The Japanese Anemone produces single petaled flowers.
They come in white with yellow stamens in the center and can be tinged with pink on the underside of each petal. However, they also come in a warm pink.
The plant can grow to a height of 3 feet with glossy green foliage that can stand-out well in shaded areas.
It won;t do well in moist soil in the winter months and for this reason it may be preferable to plant in separate containers or hanging baskets.
Begonia are perennials that grow well in shade while offering beautiful vibrant colours.
Although they grow very well in shaded areas they do require rich, moist soil.
They come in a variety of colours such as pink, yellow, white and even white with pink fringes.
In areas where you want good ground cover but would also like a dash of colour beyond the normal green then carpet bugle is an ideal plant.
It is a great way to fill in a large area of ground without having to rely on the usual greenery.
You can plant this along with the English Ivy, winter-creeper for better ground cover or even the herb sweet woodruff.
Purple Dragon Dead Nettle
The purple dragon dead nettle can offer additional ground cover.
It originates in the temperate Asian regions in shaded woodland areas with rich, moist soil.
Its white leaves have a green fringe that gives it a christmas-like look that gives the ground in shaded areas a beautiful bright look.
The small purple flower offers some colour.
Crocus is a vibrant flower that is a shade tolerant perennial.
With its goblet-shaped bloom that comes in bright colours with contrasting central stems this flower will grow well in any shaded garden area.
A variety of colours are available and they look exceptionally well when planted together.
Differing Types of Plants
There are a wide variety of shade-loving plants and you should research different types to see which ones best suit your particular needs.
However, you should also be aware of your soil type before planting as there are ones that prefer moist soil and ones that are best grown in dry conditions.
Shade Plants for Dry Soil
- Lily-of-the-Valley (Convallaria)
- Bleeding Heart (Dicentra)
- Male Fern (Dryopteris filix-mas)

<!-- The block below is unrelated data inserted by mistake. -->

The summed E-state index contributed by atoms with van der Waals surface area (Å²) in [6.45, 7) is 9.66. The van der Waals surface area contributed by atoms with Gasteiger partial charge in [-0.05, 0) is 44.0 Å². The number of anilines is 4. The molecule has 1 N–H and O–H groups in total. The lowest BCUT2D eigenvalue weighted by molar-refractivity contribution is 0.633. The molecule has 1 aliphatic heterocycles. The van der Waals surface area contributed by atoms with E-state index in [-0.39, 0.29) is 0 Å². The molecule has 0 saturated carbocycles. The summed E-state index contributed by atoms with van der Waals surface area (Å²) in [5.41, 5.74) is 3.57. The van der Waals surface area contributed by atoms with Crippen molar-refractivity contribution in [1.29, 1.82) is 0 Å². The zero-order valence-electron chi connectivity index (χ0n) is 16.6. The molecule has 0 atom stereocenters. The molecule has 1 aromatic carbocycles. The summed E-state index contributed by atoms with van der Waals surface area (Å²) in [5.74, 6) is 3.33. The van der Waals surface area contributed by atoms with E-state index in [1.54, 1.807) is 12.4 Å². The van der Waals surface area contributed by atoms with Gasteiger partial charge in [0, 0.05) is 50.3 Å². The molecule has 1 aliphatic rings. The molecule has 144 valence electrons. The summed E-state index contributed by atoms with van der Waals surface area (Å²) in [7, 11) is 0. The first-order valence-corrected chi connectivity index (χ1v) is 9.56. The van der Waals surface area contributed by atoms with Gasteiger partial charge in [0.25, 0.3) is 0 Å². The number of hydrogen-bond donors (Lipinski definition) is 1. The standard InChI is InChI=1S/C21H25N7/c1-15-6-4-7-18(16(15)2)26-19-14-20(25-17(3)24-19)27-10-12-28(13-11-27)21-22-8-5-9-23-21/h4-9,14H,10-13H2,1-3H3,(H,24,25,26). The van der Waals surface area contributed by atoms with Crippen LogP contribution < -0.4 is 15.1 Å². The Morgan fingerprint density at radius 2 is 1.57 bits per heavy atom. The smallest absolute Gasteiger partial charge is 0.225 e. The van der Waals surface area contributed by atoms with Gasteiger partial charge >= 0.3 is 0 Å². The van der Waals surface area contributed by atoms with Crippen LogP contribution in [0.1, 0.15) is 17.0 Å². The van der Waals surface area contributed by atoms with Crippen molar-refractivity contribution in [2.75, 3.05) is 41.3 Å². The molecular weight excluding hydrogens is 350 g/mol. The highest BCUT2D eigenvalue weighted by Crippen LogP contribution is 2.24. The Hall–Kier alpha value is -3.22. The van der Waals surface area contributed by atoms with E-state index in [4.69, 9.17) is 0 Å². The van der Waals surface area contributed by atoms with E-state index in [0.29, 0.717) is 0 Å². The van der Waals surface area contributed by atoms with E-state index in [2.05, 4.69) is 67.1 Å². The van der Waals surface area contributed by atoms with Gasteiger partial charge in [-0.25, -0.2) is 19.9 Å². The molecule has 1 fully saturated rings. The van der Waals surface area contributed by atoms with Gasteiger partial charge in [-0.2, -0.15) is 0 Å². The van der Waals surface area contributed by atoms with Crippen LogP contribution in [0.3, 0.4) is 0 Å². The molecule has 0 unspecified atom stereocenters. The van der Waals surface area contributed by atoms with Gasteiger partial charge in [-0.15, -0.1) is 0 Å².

- Barrenwort (Epimedium )
Shade Plants for Moist Soil
- Wood Cranesbil (Geranium sylvaticum)
- Sedge (Carex flagellifera)
- Plantain Lily (Hosta)
- Alpine Squil (Scilla bifolia)
- Snowdrop (Galanthus nivalis)
For a more comprehensive list of the particular shade-loving plants based on the best soil types visit www.thompson-morgan.com.
Of course you are not restricted to flowering plants just because you have to grow in a shaded area.
You can grow many edible plants in shaded areas such as herbs and vegetables.
If your garden area is constantly in have only 3 hours of sun or patchy shade you can grow vegetables such as broccoli, cauliflower, brussels sprouts and even peas.
Many root vegetables can also be grown in the shade.
They will not grow to the same size as they would in a sunny area but taste great as baby vegetables.
“Baby” Radishes and “baby” beets along with “small” onions and “small” garlic and baby carrots can be easy to grow in shaded areas.
Many berries also grow well in shaded area and offer not just contrasting colours but also a tasty treat.
Some of the varieties you may have to think of include arrowood, serviceberry, leather leaf viburnums, Burk wood, cranberry, dogwood, euonymus and Oregon.
These plants naturally grow wild in forested areas where vast canopies of tree leaves block out direct sunlight.
You can plant these berries in yards or gardens where light and space are limited.
Colours to Avoid
Avoid night-time shades such as purple and deep blue.
Although these colours add great contrast and look amazing in a sunny garden they tend to easily recede in the shade.
If you do decide to go with darker colours be sure to plant some vibrant, loud perennials for a contrast in colors.
For example if you choose to plant European lily bells, you will get better results if you combine them with the perennial foxglove.